Entering the fiacre, I drove in it a very little way toward the city. I bade the driver stop at the corner of the winding road that led to the Villa Romani, and there I alighted. I ordered Vincenzo to go on to the hotel and send from thence my own carriage and horses up to the villa gates, where I would wait for it. I also bade him pack my portmanteau in readiness for my departure that evening, as I proposed going to Avellino, among the mountains, for a few days. He heard my commands in silence and evident embarrassment. Finally he said:
“Do I also travel with the eccellenza?”
“Why, no!” I answered with a forced sad smile. “Do you not see, amico, that I am heavy-hearted, and melancholy men are best left to themselves. Besides—remember the carnival—I told you you were free to indulge in its merriment, and shall I not deprive you of your pleasure? No, Vincenzo; stay and enjoy yourself, and take no concern for me.”
Vincenzo saluted me with his usual respectful bow, but his features wore an expression of obstinacy.
“The eccellenza must pardon me,” he said, “but I have just looked at death, and my taste is spoiled for carnival. Again—the eccellenza is sad—it is necessary that I should accompany him to Avellino.”
I saw that his mind was made up, and I was in no humor for argument.
“As you will,” I answered, wearily, “only believe me, you make a foolish decision. But do what you like; only arrange all so that we leave to-night. And now get back quickly—give no explanation at the hotel of what has occurred, and lose no time in sending on my carriage. I will wait alone at the Villa Romani till it comes.”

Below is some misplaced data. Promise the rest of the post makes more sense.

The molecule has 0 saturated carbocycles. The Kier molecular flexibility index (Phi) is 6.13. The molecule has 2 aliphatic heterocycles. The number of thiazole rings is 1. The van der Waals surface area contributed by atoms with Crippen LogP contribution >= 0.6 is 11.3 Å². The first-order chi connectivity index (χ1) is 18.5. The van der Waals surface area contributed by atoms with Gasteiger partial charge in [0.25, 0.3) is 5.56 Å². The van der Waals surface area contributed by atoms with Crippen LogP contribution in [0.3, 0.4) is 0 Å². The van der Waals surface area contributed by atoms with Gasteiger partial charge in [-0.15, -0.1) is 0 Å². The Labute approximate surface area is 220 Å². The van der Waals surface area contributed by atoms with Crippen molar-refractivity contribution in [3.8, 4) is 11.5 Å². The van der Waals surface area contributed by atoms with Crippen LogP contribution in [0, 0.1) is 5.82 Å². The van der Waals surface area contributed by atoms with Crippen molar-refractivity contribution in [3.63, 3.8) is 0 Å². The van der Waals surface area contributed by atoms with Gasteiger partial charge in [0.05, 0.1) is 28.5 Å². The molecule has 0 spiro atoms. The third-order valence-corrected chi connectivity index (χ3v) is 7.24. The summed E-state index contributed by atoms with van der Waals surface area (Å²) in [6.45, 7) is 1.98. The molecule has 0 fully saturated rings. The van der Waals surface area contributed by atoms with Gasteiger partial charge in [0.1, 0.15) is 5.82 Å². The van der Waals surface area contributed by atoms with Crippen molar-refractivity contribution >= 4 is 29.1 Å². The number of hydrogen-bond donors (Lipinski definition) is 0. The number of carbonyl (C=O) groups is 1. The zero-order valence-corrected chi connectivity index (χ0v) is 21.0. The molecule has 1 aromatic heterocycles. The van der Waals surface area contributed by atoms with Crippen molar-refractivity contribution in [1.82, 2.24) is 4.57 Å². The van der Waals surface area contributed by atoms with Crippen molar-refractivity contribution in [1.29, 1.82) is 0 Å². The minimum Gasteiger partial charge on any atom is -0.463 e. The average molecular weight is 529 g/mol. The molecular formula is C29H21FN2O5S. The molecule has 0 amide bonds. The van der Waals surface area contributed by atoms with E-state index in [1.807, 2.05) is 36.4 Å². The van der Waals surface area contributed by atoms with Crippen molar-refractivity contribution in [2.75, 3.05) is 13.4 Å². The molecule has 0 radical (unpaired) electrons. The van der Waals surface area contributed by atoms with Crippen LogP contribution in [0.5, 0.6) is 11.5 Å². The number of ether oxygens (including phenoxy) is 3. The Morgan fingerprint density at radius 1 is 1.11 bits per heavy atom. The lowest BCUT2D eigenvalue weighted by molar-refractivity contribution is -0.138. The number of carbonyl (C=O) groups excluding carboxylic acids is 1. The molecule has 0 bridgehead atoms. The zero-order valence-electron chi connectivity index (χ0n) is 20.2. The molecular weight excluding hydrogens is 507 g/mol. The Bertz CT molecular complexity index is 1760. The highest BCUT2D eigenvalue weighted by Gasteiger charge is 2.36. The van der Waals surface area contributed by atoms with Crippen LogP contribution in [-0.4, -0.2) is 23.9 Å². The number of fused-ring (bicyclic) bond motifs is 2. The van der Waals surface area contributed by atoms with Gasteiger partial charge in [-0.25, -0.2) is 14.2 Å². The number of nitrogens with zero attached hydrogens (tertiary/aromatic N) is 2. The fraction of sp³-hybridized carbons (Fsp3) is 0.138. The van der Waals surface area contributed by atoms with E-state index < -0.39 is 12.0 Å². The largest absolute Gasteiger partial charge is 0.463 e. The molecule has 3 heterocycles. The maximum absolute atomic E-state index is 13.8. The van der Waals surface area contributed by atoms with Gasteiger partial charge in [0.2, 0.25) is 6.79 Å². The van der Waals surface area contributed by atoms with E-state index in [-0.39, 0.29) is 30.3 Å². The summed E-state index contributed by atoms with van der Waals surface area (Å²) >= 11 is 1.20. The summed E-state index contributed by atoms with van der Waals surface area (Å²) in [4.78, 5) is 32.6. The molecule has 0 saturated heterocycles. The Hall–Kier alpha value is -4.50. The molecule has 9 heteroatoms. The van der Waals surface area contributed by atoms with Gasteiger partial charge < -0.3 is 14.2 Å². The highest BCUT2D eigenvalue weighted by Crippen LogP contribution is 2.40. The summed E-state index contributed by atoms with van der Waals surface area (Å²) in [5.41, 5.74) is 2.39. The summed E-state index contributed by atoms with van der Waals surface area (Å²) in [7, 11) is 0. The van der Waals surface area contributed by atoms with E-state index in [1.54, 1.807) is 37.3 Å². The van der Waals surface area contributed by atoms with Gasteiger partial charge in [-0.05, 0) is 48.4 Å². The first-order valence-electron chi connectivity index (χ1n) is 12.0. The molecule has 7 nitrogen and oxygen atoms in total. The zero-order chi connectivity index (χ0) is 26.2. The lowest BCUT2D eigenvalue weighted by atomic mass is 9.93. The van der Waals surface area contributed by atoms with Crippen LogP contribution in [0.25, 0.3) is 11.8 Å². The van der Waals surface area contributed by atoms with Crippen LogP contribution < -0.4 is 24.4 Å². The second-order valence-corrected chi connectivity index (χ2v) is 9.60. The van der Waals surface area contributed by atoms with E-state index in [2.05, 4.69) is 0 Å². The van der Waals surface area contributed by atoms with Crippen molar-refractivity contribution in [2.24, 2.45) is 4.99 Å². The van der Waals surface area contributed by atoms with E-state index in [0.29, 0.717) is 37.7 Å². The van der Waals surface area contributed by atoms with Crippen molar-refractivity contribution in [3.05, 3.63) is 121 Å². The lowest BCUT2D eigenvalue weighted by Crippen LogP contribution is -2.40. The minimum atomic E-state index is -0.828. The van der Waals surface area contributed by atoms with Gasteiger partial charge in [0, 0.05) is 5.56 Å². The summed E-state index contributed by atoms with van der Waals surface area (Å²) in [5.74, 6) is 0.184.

The vehicle rumbled off, bearing Vincenzo seated on the box beside the driver. I watched it disappear, and then turned into the road that led me to my own dishonored home. The place looked silent and deserted—not a soul was stirring. The silken blinds of the reception-rooms were all closely drawn, showing that the mistress of the house was absent; it was as if some one lay dead within. A vague wonderment arose in my mind. Who was dead? Surely it must be I—I the master of the household, who lay stiff and cold in one of those curtained rooms! This terrible white-haired man who roamed feverishly up and down outside the walls was not me—it was some angry demon risen from the grave to wreak punishment on the guilty. I was dead—I could never have killed the man who had once been my friend. And he also was dead—the same murderess had slain us both—and she lived! Ha! that was wrong—she must now die—but in such torture that her very soul shall shrink and shrivel under it into a devil’s flame for the furnace of hell!